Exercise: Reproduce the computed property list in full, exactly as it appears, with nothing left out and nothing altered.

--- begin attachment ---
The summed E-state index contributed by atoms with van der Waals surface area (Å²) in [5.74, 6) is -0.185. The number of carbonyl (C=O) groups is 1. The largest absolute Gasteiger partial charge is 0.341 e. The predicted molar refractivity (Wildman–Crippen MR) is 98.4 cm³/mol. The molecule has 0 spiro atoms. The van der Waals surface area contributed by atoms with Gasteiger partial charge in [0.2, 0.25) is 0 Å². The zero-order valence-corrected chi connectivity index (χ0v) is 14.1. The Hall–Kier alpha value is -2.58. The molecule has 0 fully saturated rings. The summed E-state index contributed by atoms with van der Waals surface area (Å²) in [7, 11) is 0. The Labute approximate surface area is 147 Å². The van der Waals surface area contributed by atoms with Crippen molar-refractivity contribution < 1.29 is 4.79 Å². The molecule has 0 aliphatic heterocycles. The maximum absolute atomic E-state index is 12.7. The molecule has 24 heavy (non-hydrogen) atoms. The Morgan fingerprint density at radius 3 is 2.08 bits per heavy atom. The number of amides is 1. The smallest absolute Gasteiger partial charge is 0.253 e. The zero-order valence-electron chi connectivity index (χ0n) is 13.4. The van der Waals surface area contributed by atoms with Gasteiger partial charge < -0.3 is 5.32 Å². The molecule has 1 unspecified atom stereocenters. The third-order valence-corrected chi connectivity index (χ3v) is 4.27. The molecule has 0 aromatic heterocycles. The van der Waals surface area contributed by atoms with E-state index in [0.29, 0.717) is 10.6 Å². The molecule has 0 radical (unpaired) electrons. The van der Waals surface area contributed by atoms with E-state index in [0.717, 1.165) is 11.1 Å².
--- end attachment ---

The summed E-state index contributed by atoms with van der Waals surface area (Å²) in [5.74, 6) is -0.185. The number of carbonyl (C=O) groups is 1. The largest absolute Gasteiger partial charge is 0.341 e. The predicted molar refractivity (Wildman–Crippen MR) is 98.4 cm³/mol. The molecule has 0 spiro atoms. The van der Waals surface area contributed by atoms with Gasteiger partial charge in [0.2, 0.25) is 0 Å². The zero-order valence-corrected chi connectivity index (χ0v) is 14.1. The Hall–Kier alpha value is -2.58. The molecule has 0 fully saturated rings. The summed E-state index contributed by atoms with van der Waals surface area (Å²) in [7, 11) is 0. The Labute approximate surface area is 147 Å². The van der Waals surface area contributed by atoms with Crippen molar-refractivity contribution < 1.29 is 4.79 Å². The molecule has 0 aliphatic heterocycles. The maximum absolute atomic E-state index is 12.7. The molecule has 24 heavy (non-hydrogen) atoms. The Morgan fingerprint density at radius 3 is 2.08 bits per heavy atom. The number of amides is 1. The smallest absolute Gasteiger partial charge is 0.253 e. The zero-order valence-electron chi connectivity index (χ0n) is 13.4. The van der Waals surface area contributed by atoms with Gasteiger partial charge < -0.3 is 5.32 Å². The molecule has 1 unspecified atom stereocenters. The third-order valence-corrected chi connectivity index (χ3v) is 4.27. The molecule has 0 aromatic heterocycles. The van der Waals surface area contributed by atoms with E-state index in [0.29, 0.717) is 10.6 Å². The molecule has 0 radical (unpaired) electrons. The van der Waals surface area contributed by atoms with E-state index in [0.717, 1.165) is 11.1 Å².